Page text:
One nurse then helpfully suggested she was an "emotionally disturbed" child. You can imagine, as a new mother, having had three hours sleep in 72, the worry and anxiety that one careless comment created. Was my baby having problems feeding because she was disabled, disturbed or sick? (For the record, my daughter was a ventouse delivery and I suspect she had a pounding headache. Furthermore, if it's right that what the mother eats alters the taste of breast milk, she may not have liked the spicy chicken curry the new mums were served for dinner the evening she was born.)
The midwives, the GP and the La Leche League woman I asked were unable to give me a straight or definite answer as to what was going on. Then again, one of the things I now realise is that caring for a baby is not an exact science and there is no "one size fits all" answer.
But family and some total strangers in the supermarket had plenty to say: I was told to stop breastfeeding and put her on a bottle because I wasn't "a good cow"; to persevere with breastfeeding because "breast is best"; to let her cry, pick her up, wake her for feeds four hourly - no, three hourly - let her sleep, don't forget to exercise and eat lots of healthy food, make time for my husband; maybe even express some milk and have a date night!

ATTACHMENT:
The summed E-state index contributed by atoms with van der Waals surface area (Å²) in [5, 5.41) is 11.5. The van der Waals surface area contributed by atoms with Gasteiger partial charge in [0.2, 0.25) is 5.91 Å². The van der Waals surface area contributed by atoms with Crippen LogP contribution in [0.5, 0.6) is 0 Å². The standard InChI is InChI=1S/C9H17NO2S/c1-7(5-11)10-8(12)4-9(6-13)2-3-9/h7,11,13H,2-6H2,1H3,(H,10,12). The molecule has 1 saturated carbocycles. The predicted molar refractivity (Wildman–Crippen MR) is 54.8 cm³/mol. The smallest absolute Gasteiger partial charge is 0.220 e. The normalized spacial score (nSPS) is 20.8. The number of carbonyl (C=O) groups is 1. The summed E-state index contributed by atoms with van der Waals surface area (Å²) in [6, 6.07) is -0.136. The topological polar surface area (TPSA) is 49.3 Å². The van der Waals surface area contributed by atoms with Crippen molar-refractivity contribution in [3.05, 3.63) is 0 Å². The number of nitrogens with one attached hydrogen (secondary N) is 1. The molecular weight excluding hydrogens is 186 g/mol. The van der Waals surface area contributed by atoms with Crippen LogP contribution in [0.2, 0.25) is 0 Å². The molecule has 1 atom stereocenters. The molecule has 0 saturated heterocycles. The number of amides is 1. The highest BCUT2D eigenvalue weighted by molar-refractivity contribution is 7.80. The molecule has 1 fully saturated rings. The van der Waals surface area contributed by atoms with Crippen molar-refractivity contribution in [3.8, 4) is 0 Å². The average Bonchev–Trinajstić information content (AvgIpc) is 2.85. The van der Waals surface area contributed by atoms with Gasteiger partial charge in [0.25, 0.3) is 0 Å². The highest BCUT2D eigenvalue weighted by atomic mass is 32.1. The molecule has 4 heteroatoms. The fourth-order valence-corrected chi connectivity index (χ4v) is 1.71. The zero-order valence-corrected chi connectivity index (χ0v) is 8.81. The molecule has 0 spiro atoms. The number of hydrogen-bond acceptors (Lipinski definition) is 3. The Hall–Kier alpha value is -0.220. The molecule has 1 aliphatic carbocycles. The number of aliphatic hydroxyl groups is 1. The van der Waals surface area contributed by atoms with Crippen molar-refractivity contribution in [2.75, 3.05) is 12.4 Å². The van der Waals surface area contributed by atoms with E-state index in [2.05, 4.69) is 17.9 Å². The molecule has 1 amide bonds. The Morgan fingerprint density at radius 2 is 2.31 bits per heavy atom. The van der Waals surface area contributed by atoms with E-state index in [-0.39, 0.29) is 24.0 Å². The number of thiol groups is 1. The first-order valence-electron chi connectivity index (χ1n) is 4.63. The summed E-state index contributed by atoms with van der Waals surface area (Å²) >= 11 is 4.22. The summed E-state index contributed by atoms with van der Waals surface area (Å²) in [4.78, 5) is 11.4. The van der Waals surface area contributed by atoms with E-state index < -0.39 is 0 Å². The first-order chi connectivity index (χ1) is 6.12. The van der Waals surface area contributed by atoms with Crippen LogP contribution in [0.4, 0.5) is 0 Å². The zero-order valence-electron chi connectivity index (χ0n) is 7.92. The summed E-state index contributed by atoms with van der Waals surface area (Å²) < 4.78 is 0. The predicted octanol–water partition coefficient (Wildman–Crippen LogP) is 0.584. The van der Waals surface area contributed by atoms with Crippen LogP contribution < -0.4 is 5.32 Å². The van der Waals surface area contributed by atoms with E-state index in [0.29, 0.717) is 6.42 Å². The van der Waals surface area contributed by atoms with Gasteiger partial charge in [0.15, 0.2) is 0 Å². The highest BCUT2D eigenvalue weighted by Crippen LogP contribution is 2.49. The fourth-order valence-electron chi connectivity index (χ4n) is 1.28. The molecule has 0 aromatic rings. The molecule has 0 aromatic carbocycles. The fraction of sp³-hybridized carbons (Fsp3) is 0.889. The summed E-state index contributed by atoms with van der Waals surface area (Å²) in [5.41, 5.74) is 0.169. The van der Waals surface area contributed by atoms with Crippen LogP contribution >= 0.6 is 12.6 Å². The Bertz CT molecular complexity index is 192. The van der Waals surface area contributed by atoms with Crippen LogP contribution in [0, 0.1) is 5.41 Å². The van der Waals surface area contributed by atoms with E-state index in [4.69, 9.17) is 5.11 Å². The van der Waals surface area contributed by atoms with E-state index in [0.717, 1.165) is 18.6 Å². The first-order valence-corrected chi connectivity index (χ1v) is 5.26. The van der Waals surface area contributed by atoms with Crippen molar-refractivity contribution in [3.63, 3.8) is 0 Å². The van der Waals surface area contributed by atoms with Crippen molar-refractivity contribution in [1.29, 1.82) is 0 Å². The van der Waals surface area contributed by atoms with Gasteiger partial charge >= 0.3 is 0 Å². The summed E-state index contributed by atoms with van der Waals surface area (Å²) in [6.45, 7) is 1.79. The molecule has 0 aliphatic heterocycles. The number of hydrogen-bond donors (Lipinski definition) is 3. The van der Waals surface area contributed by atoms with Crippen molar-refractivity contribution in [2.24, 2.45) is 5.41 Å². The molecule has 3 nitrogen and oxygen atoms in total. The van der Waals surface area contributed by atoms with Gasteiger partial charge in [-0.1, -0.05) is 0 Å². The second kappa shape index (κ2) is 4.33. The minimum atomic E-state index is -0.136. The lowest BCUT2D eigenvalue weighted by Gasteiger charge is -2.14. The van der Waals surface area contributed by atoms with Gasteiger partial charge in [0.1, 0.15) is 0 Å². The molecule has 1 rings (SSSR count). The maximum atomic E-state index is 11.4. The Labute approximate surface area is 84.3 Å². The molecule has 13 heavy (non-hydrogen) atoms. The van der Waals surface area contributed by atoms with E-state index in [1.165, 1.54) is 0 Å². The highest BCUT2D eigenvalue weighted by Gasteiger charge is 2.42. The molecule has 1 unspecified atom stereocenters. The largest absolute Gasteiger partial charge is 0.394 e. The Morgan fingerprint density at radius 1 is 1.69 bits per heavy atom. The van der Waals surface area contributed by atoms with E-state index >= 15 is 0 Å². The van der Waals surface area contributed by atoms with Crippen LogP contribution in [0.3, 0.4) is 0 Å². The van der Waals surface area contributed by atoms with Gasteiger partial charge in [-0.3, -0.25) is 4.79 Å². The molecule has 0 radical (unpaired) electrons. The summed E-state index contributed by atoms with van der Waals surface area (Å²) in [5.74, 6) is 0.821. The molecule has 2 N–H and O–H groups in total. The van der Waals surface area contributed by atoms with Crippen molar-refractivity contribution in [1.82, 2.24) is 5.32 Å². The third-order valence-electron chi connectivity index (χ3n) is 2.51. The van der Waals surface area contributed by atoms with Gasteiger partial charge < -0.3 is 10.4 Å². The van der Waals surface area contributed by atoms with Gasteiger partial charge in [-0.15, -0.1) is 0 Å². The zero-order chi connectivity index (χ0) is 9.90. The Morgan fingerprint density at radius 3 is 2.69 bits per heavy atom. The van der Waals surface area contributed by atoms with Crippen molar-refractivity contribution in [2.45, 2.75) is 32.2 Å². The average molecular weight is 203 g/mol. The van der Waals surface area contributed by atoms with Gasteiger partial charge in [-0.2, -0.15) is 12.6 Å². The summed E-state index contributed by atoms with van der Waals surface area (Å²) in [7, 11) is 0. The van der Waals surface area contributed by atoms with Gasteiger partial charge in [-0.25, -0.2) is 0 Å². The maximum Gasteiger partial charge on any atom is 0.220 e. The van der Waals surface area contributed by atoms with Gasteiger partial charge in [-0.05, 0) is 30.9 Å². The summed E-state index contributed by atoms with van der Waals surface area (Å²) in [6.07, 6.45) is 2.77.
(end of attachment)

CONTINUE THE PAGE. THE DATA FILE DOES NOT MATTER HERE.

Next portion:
The completely contradictory suggestions overwhelmed me. I didn't feel I could trust my instincts because I obviously didn't have any. I started having panic attacks. I stopped eating. Nothing I did seemed to be right. What was I doing wrong and why did every other mother seem to have it down pat?
Although it felt as if I no longer had any control over my life, through the fog of tiredness and mounting despair, I realised I had a choice. I could struggle on and risk my sanity, and that of my husband and quite possibly my daughter's safety, or I could fess up and ask for help.